Authors in exile – by an man who knows his subject.
Beauty and the Inferno Roberto Saviano
Roberto Saviano's first book, Gomorrah, was an exposé of the Neapolitan crime ring the Camorra. When it became a hit in Europe in 2006, the mafia put a price on the then-27-year-old Italian journalist's head. Even now, his life depends on a retinue of bodyguards.
If the ghost of Gomorrah haunts this new collection of vignettes, snapshots and memoirs, the title promises something slightly different: Beauty and the Inferno tries to account for the extremes of ecstasy and torment that ensued when Saviano prodded the wasp nest with his pen.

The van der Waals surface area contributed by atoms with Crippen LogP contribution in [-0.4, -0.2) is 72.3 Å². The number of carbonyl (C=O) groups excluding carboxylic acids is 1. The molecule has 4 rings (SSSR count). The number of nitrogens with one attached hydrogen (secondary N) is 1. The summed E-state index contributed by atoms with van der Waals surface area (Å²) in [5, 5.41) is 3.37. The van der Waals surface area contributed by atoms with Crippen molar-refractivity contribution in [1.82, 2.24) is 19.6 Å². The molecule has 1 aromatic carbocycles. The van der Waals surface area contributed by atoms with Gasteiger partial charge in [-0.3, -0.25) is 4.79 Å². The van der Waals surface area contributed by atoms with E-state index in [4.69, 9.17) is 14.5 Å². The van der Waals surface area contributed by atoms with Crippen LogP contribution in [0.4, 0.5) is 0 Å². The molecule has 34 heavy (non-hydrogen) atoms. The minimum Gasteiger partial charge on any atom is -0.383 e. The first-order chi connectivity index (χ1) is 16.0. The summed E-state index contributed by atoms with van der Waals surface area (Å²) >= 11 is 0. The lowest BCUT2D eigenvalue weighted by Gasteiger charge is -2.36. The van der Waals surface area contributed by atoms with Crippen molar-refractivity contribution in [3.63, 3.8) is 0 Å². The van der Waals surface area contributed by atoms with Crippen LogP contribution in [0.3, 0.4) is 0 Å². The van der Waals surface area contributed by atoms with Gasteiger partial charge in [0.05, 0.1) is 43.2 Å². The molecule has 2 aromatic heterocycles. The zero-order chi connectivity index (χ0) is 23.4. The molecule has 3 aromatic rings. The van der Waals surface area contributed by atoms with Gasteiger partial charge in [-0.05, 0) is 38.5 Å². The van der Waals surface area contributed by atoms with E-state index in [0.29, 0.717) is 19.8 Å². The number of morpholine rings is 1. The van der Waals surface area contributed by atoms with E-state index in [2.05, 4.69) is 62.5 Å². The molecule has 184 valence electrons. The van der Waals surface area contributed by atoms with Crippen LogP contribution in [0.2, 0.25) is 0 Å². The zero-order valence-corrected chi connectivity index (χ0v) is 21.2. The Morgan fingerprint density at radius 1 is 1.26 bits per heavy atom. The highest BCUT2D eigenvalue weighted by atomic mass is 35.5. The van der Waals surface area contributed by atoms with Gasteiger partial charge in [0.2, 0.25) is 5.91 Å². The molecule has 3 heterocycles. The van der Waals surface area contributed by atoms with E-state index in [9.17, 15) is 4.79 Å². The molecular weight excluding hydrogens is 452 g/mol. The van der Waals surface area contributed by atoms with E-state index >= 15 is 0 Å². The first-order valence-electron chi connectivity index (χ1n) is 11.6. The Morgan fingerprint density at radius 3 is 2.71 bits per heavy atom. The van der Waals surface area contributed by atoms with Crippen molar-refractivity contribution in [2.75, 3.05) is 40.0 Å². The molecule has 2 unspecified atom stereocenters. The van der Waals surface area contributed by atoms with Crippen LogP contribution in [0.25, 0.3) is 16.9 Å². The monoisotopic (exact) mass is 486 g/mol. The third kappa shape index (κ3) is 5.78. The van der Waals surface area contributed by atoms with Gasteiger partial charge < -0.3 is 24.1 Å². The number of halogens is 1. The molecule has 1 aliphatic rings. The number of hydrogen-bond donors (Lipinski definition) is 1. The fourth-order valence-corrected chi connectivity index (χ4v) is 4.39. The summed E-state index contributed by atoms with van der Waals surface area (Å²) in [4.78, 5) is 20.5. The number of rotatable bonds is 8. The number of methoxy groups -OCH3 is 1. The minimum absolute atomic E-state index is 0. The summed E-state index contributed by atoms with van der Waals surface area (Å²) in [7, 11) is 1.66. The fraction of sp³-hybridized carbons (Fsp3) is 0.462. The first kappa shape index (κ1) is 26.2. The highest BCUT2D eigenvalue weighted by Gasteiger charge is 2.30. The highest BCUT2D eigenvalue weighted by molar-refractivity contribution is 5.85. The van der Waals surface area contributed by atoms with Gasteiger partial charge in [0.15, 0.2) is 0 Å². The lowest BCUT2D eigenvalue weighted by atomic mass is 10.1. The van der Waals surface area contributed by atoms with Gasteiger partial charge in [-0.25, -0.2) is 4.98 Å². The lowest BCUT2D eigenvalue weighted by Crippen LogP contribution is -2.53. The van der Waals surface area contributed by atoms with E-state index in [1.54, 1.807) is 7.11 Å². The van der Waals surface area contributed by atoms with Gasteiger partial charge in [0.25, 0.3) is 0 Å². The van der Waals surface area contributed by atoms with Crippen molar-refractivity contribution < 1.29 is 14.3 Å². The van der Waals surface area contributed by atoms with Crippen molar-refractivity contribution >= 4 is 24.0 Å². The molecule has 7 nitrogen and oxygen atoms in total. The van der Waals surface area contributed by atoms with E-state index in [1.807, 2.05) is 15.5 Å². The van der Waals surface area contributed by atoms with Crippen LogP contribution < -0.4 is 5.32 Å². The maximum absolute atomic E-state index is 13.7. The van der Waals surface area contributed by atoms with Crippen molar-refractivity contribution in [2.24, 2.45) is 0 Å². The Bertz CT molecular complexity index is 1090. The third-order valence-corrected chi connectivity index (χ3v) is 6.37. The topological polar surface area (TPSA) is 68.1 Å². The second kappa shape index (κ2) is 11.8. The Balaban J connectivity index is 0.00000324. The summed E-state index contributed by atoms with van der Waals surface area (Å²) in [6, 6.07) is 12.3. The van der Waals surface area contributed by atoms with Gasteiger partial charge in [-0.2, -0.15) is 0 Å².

Do not expect homogeneity, he cautions early on in the book. From a chat with Salman Rushdie at the Swedish Academy and an encounter with Lionel Messi in Spain, to ruminations on the work of the Italian film director Vittorio De Seta and the revolutionary songs of South Africa's Miriam Makeba, Saviano opens up to his readership, as if anxious to tell all while he can. "I want to write without being afraid of going outside the literary margins," he says. In the end, his is a social sensibility more than an artistic one.